True, I did buy a lot of discounted foods.  I could find much more of it back then.  These days I believe more people are taking a second look at discounted foods because of the economy.  This makes the discounted foods more scarce.  I believe if I really try, I can get back to a smaller food budget.  I don't think I can get back to $10 a week but I can surely do much better than I've been doing the last couple of years.

What I can do is make better use of the food I do purchase until there is nothing left of it.  It won't be easy for me because I hate cooking for just one.  I'm going to go back through my old cookbooks to help my senior memory remember the way we did our cooking back when I was young.   I don't want to turn this blog into a food blog either.  It's supposed to be all kinds of ways I save money.  At the same time I believe the quickest way to start saving money is in the kitchen. 

Older cookbooks have recipes for using foods we don't think of today. Someone asked about how short dated milk is used other than drinking.  Well, I can use it for gravy or in sauces.  Next I can make cottage cheese which is super simple to do.  I can make some other kinds of cheese as well, like mozzarella, and even hard cheese if I have the right supplies.  My Grandma Mama used milk to make house paint but I don't think I will go that far myself.  

Here, let me show you an example of one of my old cookbooks.  It's from 1963. 

Have a look at an example of what's inside.  Frugal cooking was the theme of the book.

Look at the bottom chapter on this page.   The recipes were "easy on the bank" which is what we call "the budget" today.

Here's another page in the book.  Notice that leftovers were used until the last bite was eaten.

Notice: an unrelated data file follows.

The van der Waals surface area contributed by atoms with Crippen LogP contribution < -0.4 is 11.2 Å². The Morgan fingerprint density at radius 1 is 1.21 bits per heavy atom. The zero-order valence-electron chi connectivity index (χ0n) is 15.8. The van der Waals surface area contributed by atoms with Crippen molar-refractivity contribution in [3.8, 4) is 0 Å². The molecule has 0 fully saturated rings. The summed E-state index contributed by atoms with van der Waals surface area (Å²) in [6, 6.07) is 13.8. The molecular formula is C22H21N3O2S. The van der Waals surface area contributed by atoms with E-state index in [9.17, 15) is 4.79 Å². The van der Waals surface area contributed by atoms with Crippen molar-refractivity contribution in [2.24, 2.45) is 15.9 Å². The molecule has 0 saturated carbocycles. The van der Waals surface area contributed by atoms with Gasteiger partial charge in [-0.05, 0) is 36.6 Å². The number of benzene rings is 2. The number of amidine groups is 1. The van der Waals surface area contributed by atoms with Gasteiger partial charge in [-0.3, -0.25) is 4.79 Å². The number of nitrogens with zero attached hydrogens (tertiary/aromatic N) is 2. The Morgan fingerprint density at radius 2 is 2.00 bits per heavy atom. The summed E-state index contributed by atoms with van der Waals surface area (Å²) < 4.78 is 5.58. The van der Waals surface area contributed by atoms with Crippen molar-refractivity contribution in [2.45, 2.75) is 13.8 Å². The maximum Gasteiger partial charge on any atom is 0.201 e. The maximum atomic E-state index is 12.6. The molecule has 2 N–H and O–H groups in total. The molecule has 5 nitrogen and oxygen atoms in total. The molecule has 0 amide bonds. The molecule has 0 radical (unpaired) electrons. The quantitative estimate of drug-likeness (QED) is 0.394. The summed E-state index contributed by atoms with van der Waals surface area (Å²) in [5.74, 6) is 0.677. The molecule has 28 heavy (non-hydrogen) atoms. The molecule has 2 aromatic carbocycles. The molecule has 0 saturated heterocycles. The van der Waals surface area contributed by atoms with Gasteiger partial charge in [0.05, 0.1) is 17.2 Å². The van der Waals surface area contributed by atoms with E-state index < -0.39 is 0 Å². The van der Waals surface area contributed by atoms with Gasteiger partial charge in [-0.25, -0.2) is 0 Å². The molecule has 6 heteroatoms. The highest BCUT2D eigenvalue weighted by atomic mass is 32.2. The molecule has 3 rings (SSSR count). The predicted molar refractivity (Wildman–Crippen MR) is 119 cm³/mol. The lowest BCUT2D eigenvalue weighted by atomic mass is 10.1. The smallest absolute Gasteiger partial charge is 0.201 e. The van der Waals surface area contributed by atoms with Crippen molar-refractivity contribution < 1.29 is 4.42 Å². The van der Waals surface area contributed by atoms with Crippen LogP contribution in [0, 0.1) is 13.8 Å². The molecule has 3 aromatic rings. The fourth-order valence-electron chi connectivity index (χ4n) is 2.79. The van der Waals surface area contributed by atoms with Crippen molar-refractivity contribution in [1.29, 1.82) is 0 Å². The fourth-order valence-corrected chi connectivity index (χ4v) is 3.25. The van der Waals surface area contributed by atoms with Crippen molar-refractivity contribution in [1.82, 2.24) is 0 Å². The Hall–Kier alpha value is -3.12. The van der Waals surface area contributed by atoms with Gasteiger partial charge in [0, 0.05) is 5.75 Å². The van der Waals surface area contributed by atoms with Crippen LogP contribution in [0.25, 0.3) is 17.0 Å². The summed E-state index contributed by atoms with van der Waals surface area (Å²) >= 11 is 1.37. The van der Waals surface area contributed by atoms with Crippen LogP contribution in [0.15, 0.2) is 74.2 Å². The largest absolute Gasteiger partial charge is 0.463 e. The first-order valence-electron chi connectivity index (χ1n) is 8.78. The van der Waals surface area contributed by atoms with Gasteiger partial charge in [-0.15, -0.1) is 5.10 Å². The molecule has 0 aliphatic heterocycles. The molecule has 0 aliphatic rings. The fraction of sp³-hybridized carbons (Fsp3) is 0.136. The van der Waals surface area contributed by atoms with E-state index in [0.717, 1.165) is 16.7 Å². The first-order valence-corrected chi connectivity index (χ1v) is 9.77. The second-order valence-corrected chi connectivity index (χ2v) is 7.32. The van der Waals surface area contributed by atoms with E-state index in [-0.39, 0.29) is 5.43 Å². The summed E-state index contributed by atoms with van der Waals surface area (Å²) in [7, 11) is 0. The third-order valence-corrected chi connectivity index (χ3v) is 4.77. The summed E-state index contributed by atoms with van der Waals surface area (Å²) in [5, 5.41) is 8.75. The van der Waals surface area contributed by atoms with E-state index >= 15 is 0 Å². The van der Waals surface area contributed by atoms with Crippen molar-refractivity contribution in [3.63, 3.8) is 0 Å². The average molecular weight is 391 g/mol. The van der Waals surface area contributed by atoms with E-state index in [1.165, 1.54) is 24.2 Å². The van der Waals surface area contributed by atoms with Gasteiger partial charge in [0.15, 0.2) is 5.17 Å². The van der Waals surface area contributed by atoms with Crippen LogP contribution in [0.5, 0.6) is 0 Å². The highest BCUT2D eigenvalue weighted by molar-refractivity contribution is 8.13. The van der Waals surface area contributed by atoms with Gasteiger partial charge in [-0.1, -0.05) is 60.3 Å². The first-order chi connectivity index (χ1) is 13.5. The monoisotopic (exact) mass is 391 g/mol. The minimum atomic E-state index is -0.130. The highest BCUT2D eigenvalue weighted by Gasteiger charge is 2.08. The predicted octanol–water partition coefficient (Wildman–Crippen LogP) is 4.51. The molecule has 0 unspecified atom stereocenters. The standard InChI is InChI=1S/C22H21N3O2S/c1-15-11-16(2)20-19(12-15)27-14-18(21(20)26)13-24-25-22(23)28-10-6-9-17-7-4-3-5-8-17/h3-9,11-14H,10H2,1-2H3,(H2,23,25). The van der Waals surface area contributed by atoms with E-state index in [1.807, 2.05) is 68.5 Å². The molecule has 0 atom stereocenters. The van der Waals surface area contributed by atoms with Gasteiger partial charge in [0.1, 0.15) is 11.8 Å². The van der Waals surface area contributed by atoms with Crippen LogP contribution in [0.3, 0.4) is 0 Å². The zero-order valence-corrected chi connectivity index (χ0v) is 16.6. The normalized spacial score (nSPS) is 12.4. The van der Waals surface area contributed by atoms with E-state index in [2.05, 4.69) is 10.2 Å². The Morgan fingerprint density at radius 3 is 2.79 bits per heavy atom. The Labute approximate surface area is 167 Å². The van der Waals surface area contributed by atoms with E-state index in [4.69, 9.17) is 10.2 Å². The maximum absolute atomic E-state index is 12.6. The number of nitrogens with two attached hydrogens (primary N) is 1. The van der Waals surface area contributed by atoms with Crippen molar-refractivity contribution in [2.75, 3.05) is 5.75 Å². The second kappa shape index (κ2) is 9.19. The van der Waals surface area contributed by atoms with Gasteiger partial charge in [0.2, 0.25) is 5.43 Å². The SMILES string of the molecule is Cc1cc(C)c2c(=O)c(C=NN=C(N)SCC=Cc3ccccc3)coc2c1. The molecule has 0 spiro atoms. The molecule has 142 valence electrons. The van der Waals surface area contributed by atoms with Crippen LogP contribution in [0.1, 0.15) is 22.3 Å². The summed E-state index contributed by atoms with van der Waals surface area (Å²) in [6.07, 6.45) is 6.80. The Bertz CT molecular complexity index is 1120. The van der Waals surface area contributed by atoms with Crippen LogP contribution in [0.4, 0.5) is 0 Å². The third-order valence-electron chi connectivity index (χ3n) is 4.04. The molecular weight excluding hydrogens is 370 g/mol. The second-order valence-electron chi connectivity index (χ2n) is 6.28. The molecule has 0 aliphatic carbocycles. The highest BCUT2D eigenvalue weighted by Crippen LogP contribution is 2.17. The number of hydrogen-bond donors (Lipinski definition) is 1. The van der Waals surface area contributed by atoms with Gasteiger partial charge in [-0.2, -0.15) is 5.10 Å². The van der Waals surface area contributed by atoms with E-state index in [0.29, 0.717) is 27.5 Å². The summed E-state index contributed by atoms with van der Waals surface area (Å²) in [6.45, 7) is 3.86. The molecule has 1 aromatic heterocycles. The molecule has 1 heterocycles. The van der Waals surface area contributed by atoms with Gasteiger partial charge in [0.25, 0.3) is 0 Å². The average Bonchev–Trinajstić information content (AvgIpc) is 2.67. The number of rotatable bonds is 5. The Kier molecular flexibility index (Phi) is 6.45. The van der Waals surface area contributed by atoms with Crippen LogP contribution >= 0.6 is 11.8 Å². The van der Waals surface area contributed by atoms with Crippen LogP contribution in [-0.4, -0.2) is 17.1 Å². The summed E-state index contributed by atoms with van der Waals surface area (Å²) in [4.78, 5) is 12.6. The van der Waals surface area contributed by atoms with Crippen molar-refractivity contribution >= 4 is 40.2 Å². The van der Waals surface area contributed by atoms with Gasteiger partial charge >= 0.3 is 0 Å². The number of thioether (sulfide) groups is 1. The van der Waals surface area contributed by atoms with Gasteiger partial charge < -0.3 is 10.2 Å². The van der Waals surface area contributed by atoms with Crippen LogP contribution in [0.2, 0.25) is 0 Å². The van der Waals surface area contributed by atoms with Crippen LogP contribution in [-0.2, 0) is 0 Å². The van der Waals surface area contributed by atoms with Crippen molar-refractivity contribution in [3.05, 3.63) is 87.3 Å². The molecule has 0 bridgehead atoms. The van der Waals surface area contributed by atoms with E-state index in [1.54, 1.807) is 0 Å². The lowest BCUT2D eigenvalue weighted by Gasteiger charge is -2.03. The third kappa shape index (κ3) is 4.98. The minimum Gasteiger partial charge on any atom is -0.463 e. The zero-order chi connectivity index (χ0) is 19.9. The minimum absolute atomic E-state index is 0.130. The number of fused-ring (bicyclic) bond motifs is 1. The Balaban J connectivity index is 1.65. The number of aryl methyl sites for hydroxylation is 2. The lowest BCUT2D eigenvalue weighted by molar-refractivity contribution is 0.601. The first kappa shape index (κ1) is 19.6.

The older generation (like me) has failed to teach our children the value of being thrifty, frugal, conservative, sustainable, green living, or whatever it's called these days.   Too many years we've listened to the ads telling us to buy, buy, buy, spend, spend, spend.  We've been told "there's plenty more where that came from so throw it away and you can buy more". 

I don't want to live that way anymore!  I don't believe "there's plenty more" is going to be there for us in the future.  I want to go back to a simpler life.  I want a life where the stuff I own has real meaning to me instead of the stuff owning me. 

When my generation was young we ate foods that young people of today hear about and say.... eeewww!  you really ate that?  Foods like beef tongue sandwiches, rabbit stew, fried squirrel for breakfast instead of bacon or sausage and many other foods like that.   When I was young we knew how to make our own lunch meats and hot dogs.  We made a lot of things that are considered convenience foods today. 

Ok, I could go on and on about the past but my work is not getting done with me sitting here type-talking.  I hope I've explained a little better what I was talking about yesterday.


kathi said...

MARK DOWN MEAT. or CLEARANCE MEAT. let me tell ya. THAT is what i GO FOR. i mean if a package of pork bits WAS five bucks. but i can get it for THREE. i'm GOING THERE. My baby girl looks AGHAST at me. one day she thought i was going to "fight down" a little old lady for a BIG PACKAGE of PORK STEAKS. i waited. i let the dear lady look. but THE SECOND she PASSED BY.. they were MINEEE. you USE em. you repackage them. you freeze them. and LIFE IS GOOD. I AM so EXCITED as my OTHER daughter "fessed" MOM. i ALWAYS look for the CLEARANCE MEAT. yup.. SOME of them LISTEN. giggle.

jillyヅ said...

I believe that even without a date stamp, far too many throw out food. I know we do. Too lazy to cook sometimes, so we go out to eat, and then what is in the fridge goes to waste. We have really been trying to work on this, and it is shocking the amount we do waste some weeks.


Joyful said...

Well said. It sounds like I need to visit again and see what I can learn. Kudos to you.